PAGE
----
Ivanka Trump, on her debut as the US first daughter at a women’s summit in Berlin yesterday, was forced to defend her father’s viewpoint of women.
Sitting on a G20 panel with women leaders, including German Chancellor Angela Merkel, Donald Trump’s daughter drew chuckles when she praised “my father’s advocacy” on the issue and his role as “a tremendous champion of supporting families and enabling them to thrive”.
The panel moderator – a finance journalist – interjected, saying: “Some attitudes toward women your father has publicly displayed might leave one questioning whether he is such an empowerer of women.”
Ivanka, 35, replied: “I’ve heard the criticism from the media and that’s been perpetuated.
“I think the thousands of women who have worked with and for my father for decades, when he was in the private sector, are testament to his belief and solid conviction in the potential of women and their ability to do the job as well as any man.”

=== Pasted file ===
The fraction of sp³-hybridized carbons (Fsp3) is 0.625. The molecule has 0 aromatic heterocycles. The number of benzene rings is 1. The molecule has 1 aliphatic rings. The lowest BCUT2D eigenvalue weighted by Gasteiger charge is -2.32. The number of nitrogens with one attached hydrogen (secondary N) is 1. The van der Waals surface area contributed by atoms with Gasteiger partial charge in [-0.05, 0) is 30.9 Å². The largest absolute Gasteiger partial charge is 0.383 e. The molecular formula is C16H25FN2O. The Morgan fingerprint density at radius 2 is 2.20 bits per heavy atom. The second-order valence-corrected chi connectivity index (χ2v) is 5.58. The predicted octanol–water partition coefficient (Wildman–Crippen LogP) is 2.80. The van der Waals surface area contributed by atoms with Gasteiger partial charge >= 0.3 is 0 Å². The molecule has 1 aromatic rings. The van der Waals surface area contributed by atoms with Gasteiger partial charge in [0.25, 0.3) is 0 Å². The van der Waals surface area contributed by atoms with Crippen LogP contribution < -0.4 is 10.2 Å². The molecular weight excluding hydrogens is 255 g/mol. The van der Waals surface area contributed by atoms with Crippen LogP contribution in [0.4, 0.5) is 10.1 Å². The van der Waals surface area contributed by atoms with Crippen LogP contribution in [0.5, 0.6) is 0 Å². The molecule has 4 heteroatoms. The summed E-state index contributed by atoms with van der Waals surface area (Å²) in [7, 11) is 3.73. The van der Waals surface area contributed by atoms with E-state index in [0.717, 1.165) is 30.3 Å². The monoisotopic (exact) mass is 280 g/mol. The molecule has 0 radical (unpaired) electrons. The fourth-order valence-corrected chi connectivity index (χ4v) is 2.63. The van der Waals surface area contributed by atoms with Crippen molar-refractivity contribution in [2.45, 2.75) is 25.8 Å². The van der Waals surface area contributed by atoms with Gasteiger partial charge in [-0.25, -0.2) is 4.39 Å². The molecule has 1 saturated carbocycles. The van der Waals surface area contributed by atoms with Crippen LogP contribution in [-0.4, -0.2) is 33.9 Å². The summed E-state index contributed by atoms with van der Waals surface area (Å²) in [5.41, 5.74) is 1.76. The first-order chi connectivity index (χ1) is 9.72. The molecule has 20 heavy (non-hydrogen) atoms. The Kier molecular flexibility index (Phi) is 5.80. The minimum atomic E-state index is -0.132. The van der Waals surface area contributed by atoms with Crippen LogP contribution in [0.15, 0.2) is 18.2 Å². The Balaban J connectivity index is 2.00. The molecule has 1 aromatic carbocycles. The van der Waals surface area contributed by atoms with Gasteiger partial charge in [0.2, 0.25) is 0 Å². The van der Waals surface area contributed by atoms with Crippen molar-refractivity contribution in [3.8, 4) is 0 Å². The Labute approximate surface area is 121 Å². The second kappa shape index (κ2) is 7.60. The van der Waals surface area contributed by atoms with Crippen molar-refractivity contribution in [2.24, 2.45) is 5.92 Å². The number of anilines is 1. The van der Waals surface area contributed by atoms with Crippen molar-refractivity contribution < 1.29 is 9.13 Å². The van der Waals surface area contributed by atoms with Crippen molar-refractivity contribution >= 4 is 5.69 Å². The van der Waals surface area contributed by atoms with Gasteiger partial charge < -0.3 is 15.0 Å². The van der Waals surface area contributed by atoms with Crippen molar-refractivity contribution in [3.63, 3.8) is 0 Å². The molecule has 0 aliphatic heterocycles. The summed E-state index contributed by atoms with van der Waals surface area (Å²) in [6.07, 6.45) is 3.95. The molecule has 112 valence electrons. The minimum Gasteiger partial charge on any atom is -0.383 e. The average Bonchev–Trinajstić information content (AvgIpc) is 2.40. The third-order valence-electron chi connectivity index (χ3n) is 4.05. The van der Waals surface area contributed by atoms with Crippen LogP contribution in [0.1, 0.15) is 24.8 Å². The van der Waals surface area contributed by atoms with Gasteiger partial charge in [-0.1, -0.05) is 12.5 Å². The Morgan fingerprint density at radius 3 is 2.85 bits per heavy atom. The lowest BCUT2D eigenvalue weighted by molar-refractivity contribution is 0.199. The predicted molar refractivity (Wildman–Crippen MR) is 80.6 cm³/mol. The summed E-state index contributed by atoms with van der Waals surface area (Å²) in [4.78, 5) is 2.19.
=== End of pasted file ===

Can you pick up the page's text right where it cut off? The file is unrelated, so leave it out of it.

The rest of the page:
Former model Ivanka, who has her own fashion line, has worked for her billionaire-father’s company – and now has an office in the White House.
She said her father encouraged and enabled her to thrive. “I grew up in a house where there were no barriers to what I could accomplish.
“There was no difference for me and my brothers,” she said.
Merkel is seen as cultivating a good relationship with Ivanka as a key communication channel with the Trump presidency.
News magazine Der Spiegel saw the meeting as “a summit of the two women who are supposed to moderate US President Donald Trump – if that is even possible”.
It said: “The hopes of the free world rest on the two women, because they supposedly have the power to influence the man who looks down on women.”
The Sueddeutsche Zeitung daily said that for Merkel to “have lured Ivanka is a veritable coup for the chancellor”.
Even though there are higherranking US officials, it said: “It would be difficult to find a more important and influential representative.”
Ivanka has been accused in the US of benefiting from nepotism. Asked whether she was in Berlin to represent her father, the American people, or her business, she said: “Certainly not the latter.
“I am rather unfamiliar with this role as well, it is quite new to me.”